Celebrated Trinidadian chef Richardson Skinner asserts firmly that the Caribbean can do much more to promote its cuisine to attract interest and travel to the region.
"In the past, visitors came to the Caribbean for sand, sun and sea ... and the food was just simmering on the back burner," reflects Richardson Skinner, the executive chef at Ti Bananne Caribbean Bistro and Bar, located at the award-winning Coco Palm hotel in Rodney Bay Village in St. Lucia.
Now, however, the chef, with over 20 years' experience in Trinidad, Martinique and St. Lucia, points out that travelers go out of their way for fresh culinary experiences, particularly for meals with a savor of the Caribbean.
"As crazy as it sounds, it's actually what's driving business right now," Skinner affirms. "Look at TripAdvisor, and see what visitors say in their reviews. More often than not, they're talking about what they ate on their vacation. Food matters."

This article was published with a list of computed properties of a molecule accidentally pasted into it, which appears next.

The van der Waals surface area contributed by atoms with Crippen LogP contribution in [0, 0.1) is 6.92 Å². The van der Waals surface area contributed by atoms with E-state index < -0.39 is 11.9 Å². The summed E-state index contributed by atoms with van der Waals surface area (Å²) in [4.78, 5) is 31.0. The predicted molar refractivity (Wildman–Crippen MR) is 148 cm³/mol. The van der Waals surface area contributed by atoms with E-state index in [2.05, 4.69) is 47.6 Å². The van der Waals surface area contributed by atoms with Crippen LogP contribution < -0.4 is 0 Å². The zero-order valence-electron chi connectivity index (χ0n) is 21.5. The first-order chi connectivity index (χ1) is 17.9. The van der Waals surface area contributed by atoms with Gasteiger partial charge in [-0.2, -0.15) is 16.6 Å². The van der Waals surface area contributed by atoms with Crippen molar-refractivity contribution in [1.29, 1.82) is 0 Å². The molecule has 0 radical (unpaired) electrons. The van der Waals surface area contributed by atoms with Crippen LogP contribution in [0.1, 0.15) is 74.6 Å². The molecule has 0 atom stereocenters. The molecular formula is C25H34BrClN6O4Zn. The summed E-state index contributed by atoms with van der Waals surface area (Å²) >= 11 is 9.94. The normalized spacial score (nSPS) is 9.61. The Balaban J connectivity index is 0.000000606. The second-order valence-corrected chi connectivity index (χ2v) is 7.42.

The former auto mechanic, who is now a leading authority on Caribbean cuisine, tips his toque to the Caribbean Hotel and Tourism Association (CHTA), lauding them for launching Caribbean305, the region's newest culinary and cultural celebration taking place at Miami's Jungle Island on Saturday, June 3, 2017 at 8 p.m.
"This is huge," Skinner says, explaining that efforts to spotlight Caribbean culinary excellence need reinforcing. "This event showcases what I have always believed - that Caribbean cuisine can step up to the plate against any other in the world."
"People have high respect for Caribbean cooking," he says, recalling the inevitable flurry of questions about the region, its culture and its culinary arts whenever he hosts cooking demonstrations at events in New York and Toronto.
Skinner believes food can set the region apart from its global rivals: "Caribbean cuisine is right up there with the classic cuisine of the French or the Italians - right there, ripe and ready to be plucked."